Well, there was no worse fate than knowing so much sound was out there and I couldn’t access any of it. I started reading everything I could about music just to imagine the sound. I hung out with the musicians, whereas I’d never been one personally. I flipped on VH1 in the mornings, one of the few outside portals we were permitted. Of course, they didn’t touch Bowie, instead airing whatever soft pop was blasting out of work commute car rides at the time. It was mostly dreck. Four years later I would graduate with all honors and accolades, but the problem remained the same every day between my first and my last.

The second list is of the deeper tracks that are just as good as the first set

I found one book at the library in the reference section that had me hooked, however. It was the 2nd Edition All Music Guide to Rock, which took every artist as you would see them in a record store, chronologically, and rated every single release of theirs they could find. It was so clean and precise that I soaked up every last word I could. They had a star system along with their reviews. David Bowie had four five-star reviews, which was a lot. The system was tough and he was in the top-one percentile of rated artists. I read and reread those reviews until they were committed to memory.

Around this time I met a teacher, Col. Ransone, who was a country dude and loved music. I would enthuse to him about what I’d read and he would relate to me how he knew those sounds so well, where he was, all of that. Ransone started pressing me on how much better vinyl sounded than CDs; how digital recording had eviscerated the texture of music itself, and that I should buy as much vinyl as possible. He was that guy who declared to me that there was a better sound than even the one that I knew.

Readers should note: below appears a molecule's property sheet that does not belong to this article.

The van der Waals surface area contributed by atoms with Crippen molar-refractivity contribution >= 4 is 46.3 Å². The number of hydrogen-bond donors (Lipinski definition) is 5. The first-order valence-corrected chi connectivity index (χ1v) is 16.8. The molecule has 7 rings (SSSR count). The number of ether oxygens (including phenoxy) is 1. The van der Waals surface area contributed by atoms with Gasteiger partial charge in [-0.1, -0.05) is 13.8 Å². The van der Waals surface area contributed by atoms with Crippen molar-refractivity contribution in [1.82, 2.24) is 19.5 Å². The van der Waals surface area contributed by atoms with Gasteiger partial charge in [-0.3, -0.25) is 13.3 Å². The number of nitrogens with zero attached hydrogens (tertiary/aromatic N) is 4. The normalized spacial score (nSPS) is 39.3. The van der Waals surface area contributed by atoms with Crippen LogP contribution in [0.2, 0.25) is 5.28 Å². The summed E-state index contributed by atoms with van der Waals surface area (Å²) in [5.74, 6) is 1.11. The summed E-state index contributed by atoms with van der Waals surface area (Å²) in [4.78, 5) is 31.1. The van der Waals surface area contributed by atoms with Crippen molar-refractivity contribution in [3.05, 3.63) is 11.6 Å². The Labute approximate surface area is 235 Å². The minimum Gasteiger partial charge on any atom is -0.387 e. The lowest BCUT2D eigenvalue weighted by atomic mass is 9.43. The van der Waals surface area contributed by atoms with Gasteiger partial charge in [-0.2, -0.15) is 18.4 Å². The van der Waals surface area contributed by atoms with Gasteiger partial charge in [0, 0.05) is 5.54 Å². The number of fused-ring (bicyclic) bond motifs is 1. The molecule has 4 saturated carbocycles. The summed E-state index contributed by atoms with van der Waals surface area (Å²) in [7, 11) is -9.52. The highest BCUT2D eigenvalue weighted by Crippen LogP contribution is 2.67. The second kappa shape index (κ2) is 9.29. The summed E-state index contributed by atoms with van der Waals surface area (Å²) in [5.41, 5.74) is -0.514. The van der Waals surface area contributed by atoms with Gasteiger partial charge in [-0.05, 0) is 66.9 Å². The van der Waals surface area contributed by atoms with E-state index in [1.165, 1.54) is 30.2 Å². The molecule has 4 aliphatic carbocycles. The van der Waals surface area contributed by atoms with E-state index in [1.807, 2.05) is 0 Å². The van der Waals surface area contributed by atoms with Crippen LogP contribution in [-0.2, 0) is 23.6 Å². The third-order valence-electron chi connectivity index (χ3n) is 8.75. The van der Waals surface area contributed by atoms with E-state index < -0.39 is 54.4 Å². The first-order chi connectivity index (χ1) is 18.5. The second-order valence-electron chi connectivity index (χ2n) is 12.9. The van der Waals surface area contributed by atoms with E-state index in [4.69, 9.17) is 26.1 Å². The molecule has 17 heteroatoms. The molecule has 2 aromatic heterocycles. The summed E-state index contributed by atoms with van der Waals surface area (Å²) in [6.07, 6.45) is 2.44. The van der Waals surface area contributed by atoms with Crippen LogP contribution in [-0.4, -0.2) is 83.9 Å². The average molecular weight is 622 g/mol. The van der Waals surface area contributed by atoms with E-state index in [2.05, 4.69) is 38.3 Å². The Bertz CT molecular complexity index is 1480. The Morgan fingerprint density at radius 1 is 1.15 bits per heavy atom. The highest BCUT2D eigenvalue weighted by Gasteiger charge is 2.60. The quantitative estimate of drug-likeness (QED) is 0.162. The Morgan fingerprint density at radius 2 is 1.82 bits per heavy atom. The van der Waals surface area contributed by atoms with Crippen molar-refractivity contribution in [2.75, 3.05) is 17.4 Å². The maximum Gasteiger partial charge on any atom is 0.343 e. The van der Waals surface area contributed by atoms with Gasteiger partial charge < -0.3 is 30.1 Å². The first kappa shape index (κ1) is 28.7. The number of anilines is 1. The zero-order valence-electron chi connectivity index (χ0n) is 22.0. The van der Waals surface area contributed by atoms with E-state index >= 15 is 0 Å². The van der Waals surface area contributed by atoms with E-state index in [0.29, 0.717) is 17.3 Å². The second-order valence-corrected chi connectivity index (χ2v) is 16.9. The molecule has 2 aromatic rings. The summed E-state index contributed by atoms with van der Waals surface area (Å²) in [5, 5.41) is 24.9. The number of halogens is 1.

That first Thanksgiving break, I was in my hometown of Old Town, Virginia. I knew there were some record stores bunched around each other, and they had those massive vinyl platters that I could just remember a bit of from my youth; dad spinning a record and then dancing and embarrassing me and my brother. Now, I had a sip of the mystique. I went in and Bowie was the first section I attacked. When I voiced my interest to my parents about records I received some of theirs, including the Beatles and the Stones. They even purchased a new player, perhaps as a prize for not getting kicked out of school; a few close calls but that player was waiting for me when I graduated.

I walked into the purest of the stores, Record Mart. There was one particular record that I really wanted to find of Bowie’s, because of the review from that book that I’d read and reread and just loved. “Low is a dense, challenging album that confirmed his place at rock’s cutting edge,” read the words of Stephen Thomas Erlewine, still my favorite music critic. I said that line in my head, again and again.

I went to the section, and there was Low. No Ziggy, no Hunky Dory, nothing else that I wanted to buy at that moment. Just this. It was the first vinyl I ever purchased. With great ceremony, I dropped it on my parents new vinyl player, laid down on the floor, and played it, again and again on through the night.

Bowie's Low.jpg

 I took this picture the night that Bowie passed away.